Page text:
Can anyone please explain me what exactly an interpreter .
Then what is meant by safe interpreter ?
I am new to TCL I am always confused about these words.
A computer doesn't understand the text
One way to run a Perl script, for example, is to pass it's name as an argument to the
In Tcl, you can have multiple, independent scripts running, each one run by what's called an interpreter. You create them with the
An interpreter runs a script for you. You can call the executing code an interpreter, or the actual bytes of that code for an interpreter, or if a program contains only an interpreter and not much more, like
In general, a Tcl interpreter is a context for running Tcl scripts. You know the way Tcl uses global variables and has a whole bunch of global commands and procedures? They're all only global with respect to an interpreter context. All the other contexts in the process are unaffected by them. That's already quite a lot of isolation.
But Tcl goes further and allows interpreters to create child interpreters (sometimes called “slaves”, though I'm not too fond of that term). The parent interpreter (also “master”) can then poke special extra commands — cross-interpreter aliases — into the child interpreter to allow communication; the child just invokes a particular command with whatever arguments it wants to pass, and the parent decides what to do about it (if anything) and returns the result it wants to give. This is awesome as it allows you to expose an API without giving any hint about how it is implemented and with no way to break through; there are no backdoors. Child interpreters are only allowed to see those bits of their parents that the parents want them to.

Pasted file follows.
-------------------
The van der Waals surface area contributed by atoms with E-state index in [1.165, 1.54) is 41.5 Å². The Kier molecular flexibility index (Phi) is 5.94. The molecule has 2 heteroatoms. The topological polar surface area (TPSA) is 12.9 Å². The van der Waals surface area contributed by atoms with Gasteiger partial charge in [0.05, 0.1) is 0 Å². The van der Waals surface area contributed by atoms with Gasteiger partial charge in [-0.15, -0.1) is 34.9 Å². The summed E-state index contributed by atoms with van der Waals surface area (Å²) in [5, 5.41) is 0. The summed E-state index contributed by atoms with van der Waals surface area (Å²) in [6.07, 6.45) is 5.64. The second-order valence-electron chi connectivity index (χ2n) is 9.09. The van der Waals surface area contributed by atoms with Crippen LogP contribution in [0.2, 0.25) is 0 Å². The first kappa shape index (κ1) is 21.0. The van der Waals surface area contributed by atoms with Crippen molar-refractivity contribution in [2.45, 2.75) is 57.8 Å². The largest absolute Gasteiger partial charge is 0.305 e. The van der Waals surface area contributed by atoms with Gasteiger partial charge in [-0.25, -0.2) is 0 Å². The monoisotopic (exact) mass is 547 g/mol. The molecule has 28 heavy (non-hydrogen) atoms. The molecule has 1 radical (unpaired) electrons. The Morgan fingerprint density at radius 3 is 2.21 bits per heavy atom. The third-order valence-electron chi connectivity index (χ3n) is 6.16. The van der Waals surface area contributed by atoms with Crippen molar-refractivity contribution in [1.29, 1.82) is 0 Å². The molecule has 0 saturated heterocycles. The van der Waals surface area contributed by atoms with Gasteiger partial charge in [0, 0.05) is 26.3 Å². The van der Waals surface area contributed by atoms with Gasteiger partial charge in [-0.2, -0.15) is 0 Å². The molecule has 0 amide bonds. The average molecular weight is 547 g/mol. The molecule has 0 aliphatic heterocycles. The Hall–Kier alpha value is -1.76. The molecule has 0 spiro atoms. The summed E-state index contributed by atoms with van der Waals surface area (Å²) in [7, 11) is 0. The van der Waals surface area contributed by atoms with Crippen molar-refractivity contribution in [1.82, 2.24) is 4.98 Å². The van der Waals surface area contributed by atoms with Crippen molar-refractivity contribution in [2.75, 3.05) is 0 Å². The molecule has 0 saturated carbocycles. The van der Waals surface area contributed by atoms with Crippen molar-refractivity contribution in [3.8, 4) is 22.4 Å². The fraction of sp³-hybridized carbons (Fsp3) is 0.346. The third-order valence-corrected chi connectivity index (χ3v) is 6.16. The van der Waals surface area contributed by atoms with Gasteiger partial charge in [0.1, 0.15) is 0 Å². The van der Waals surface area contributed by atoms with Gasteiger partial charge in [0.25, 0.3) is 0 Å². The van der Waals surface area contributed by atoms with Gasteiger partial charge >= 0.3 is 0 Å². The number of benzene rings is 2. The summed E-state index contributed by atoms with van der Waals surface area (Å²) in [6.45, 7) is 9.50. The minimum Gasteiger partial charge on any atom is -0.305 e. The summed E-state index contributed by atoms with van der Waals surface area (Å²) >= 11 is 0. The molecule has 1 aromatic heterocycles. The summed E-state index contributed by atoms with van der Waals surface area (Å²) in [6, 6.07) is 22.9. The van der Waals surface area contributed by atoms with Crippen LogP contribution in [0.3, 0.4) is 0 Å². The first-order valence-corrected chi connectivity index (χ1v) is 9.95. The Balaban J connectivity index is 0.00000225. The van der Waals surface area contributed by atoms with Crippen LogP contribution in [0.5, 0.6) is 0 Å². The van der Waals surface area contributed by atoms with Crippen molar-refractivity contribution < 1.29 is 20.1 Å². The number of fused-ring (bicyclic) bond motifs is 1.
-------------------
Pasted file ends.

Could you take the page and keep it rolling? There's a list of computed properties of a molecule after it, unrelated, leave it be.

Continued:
Safe interpreters build on this, in that a safe interpreter is a child interpreter that was created in a special way (by passing the
There are a few limitations though. In particular, safe interpreters can still do types of local denial-of-service attacks through consuming far too much CPU or memory. There are some mechanisms for dealing with the CPU issues in 8.5. However, memory is more awkward as Tcl doesn't tag memory allocations with the owning interpreter — that gets messy! Using really restrictive time limits may mitigate a lot of the trouble.
Tcl's safe interpreter features are based on safe tcl (that's a really old page, BTW; of historical interest) but without some of the funkier bits. In particular, writing policy profiles turned out to be very hard to do in general, but much easier in a totally app-specific way.